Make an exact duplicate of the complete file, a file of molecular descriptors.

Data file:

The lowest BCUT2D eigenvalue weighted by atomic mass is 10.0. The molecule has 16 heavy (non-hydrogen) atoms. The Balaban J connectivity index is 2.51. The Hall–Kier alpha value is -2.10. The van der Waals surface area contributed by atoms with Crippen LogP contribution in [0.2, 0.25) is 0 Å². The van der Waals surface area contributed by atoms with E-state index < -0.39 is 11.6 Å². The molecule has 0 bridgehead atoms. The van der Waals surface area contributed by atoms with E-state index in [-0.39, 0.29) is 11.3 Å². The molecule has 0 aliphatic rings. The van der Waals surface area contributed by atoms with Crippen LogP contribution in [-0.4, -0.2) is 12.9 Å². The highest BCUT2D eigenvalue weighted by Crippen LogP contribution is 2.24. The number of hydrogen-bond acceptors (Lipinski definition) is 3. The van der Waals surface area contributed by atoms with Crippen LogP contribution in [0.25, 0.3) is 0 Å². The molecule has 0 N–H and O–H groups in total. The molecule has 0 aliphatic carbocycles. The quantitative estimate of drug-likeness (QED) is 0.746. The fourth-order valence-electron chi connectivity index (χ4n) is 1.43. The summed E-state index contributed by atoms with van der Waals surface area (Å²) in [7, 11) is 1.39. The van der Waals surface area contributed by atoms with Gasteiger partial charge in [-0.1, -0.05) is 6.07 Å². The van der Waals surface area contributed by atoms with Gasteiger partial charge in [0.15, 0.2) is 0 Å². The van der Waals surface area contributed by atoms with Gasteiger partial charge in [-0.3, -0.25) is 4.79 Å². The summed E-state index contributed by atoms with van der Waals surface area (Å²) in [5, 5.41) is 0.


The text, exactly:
The lowest BCUT2D eigenvalue weighted by atomic mass is 10.0. The molecule has 16 heavy (non-hydrogen) atoms. The Balaban J connectivity index is 2.51. The Hall–Kier alpha value is -2.10. The van der Waals surface area contributed by atoms with Crippen LogP contribution in [0.2, 0.25) is 0 Å². The van der Waals surface area contributed by atoms with E-state index < -0.39 is 11.6 Å². The molecule has 0 bridgehead atoms. The van der Waals surface area contributed by atoms with E-state index in [-0.39, 0.29) is 11.3 Å². The molecule has 0 aliphatic rings. The van der Waals surface area contributed by atoms with Crippen LogP contribution in [-0.4, -0.2) is 12.9 Å². The highest BCUT2D eigenvalue weighted by Crippen LogP contribution is 2.24. The number of hydrogen-bond acceptors (Lipinski definition) is 3. The van der Waals surface area contributed by atoms with Crippen LogP contribution in [0.25, 0.3) is 0 Å². The molecule has 0 N–H and O–H groups in total. The molecule has 0 aliphatic carbocycles. The quantitative estimate of drug-likeness (QED) is 0.746. The fourth-order valence-electron chi connectivity index (χ4n) is 1.43. The summed E-state index contributed by atoms with van der Waals surface area (Å²) in [7, 11) is 1.39. The van der Waals surface area contributed by atoms with Gasteiger partial charge in [-0.1, -0.05) is 6.07 Å². The van der Waals surface area contributed by atoms with Gasteiger partial charge in [0.15, 0.2) is 0 Å². The van der Waals surface area contributed by atoms with Gasteiger partial charge in [-0.3, -0.25) is 4.79 Å². The summed E-state index contributed by atoms with van der Waals surface area (Å²) in [5, 5.41) is 0.